Saturday, March 3, 2012

Better Naive and Wrong than Suspicious and Right?

This week we had a fairly innocuous experience of petty theft that felt nevertheless violating. Electrical wiring and cardboard, as well as some stuff that was randomly in the front area of our house, was taken (3 times- each time except the last I stopped them partway), each time with the person somehow getting through our locked gate. I saw the person making away with the stuff, and it was a guy I know who stops by our house a lot. I felt my guard go up as I saw other people living on the street on our street with addictions, and I couldn't give anyone any grace.

It had me thinking of this video we talked about a couple of times with a group of friends:

Where the key theme is "the triumph of intellect and romance over brute force and cynicism."

And then, today (Saturday), we bought a car:

The process of buying a car here was very intimidating- I'm naturally suspicious and I also hate spending money. Which made both Gumtree (Our Craigslist) and Dealers daunting. While I'm not advocating that you buy a car without due diligence, I wanted to share our experience.

The options (more cars on Gumtree every minute) and dangers seemed limitless. Our budget was small. We don't have any brand loyalty. There was a strong spiritual dimension- we've been fighting discouragement and asking for people to pray for us, and given those things, we sensed a car was a good idea. Car shopping had the potential to take all of our time as we searched for the car that was "just right". And the creepiness of some sellers on Gumtree made me want to become ever-more guarded.

Yet it felt as though the paralysis that comes with excessive choice and self-protection was worse than the consequences of a bad deal. Suspicion and guardedness, while sometimes protective, seemed to make life miserable. I know some of this is personality type, but I think some of it can be choice. Naiveté seems to open up relationships where suspicion does the opposite.

So we decided on Friday we'd take the day to buy a car- whatever car we could afford with R40-R45 000 (which was the amount provided by my scholarship after university fees were paid). We called a few people on Gumtree, drove by dealerships and gasped at the prices, and just one car was available for viewing. We went to see the car, test-drove it, and decided we liked it. The family selling was kind and Noah liked their tortoise. Today, we had to trust the seller and transfer money without having any keys to the car (though we did have a police document to say that the sale had taken place). We did trust. We got the car an hour later, and the car feels remarkable- by far the best fit that we've seen in the last few weeks. It's a fairly new Tata Indica, which is a small car with good fuel efficiency.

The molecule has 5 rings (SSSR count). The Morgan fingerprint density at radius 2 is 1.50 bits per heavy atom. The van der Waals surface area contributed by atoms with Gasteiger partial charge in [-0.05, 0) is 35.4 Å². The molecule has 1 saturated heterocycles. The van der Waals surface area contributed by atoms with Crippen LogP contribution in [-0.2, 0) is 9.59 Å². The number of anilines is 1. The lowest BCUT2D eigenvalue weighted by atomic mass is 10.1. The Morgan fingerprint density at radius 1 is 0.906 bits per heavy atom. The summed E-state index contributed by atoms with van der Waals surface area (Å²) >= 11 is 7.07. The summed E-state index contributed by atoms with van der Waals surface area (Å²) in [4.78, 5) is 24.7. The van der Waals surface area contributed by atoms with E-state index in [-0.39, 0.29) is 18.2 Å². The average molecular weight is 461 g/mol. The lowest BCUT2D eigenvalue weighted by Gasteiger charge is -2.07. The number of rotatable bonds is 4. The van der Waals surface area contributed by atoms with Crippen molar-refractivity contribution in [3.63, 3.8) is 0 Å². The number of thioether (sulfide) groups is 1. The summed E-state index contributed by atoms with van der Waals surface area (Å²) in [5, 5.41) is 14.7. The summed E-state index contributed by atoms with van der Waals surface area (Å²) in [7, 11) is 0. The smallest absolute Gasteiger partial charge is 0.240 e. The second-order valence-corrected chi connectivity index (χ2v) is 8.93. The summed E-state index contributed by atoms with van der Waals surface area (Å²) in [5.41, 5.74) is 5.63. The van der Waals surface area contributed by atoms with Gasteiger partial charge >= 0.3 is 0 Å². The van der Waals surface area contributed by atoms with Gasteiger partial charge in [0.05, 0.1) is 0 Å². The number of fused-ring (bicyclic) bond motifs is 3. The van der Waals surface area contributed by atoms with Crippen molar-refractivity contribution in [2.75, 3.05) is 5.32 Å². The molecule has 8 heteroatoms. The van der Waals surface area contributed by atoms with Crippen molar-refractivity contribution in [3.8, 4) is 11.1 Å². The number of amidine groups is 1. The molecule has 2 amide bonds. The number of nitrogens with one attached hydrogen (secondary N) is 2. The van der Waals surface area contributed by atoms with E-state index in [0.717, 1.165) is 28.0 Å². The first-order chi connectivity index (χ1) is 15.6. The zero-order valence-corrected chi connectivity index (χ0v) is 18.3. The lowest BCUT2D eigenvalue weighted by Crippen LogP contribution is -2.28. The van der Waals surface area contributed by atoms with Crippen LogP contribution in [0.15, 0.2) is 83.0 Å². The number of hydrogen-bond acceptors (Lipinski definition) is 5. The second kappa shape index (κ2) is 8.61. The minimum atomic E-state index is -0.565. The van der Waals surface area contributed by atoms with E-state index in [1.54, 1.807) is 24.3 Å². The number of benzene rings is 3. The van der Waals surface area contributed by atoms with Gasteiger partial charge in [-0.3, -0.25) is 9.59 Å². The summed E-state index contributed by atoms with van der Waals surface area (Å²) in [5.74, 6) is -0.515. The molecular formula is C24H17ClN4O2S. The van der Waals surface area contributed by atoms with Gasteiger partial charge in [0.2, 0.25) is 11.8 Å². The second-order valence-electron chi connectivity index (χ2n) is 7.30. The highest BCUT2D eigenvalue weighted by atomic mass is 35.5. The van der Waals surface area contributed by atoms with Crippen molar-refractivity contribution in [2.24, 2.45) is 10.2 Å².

It could have gone badly wrong, and maybe sometime in the future a similar deal will. But the process- where we feel as though we got a car from God and not from scheming- was really good.


leah said...

I am reminded of the prologue to this episode of This American Life:

A couple buys a house that turns out to be a bad deal and it kind of like ruins them emotionally and morally. I think that preparing not to be scammed can be spiritually draining, and I also think that recovering from a scam can be ruinous spiritually.

So goodonya for keeping up optimism, and congratulations on owning a car!

Concrete Gardener said...

Thanks Leah. I thought after I wrote the post that it's kind of sad that we tied our happiness so much to the car, which was in itself damaging and idolatrous. Anyway, so hopefully I'll learn something from the process about being happy in God.

Thanks very, very much for praying for us.

Luke said...

I dig it, and not just because I love the video, which I do.

When I find myself in haggling or other business/competitive situations I have similar thoughts. Am I getting all that I can from this person? From the world? Am I leaving money on the proverbial table by not being assertive enough? Am I being robbed/conned/taken advantage of?

My general fallback answer tends to be: Maybe. Maybe I could have saved $10 on this Craigslist deal by being more alpha-male aggressive or something. Maybe I got a raw deal from this mechanic or whoever. But I tend to like myself better this way. I'm happy having made this choice to not treat people as adversaries whenever I can help it. If that costs me a few bucks here and there, to be the sort of person that I'd most like to be, then I can live with that.

This does nothing for people taking stuff from your yard, though, you need a dog or a robot or something.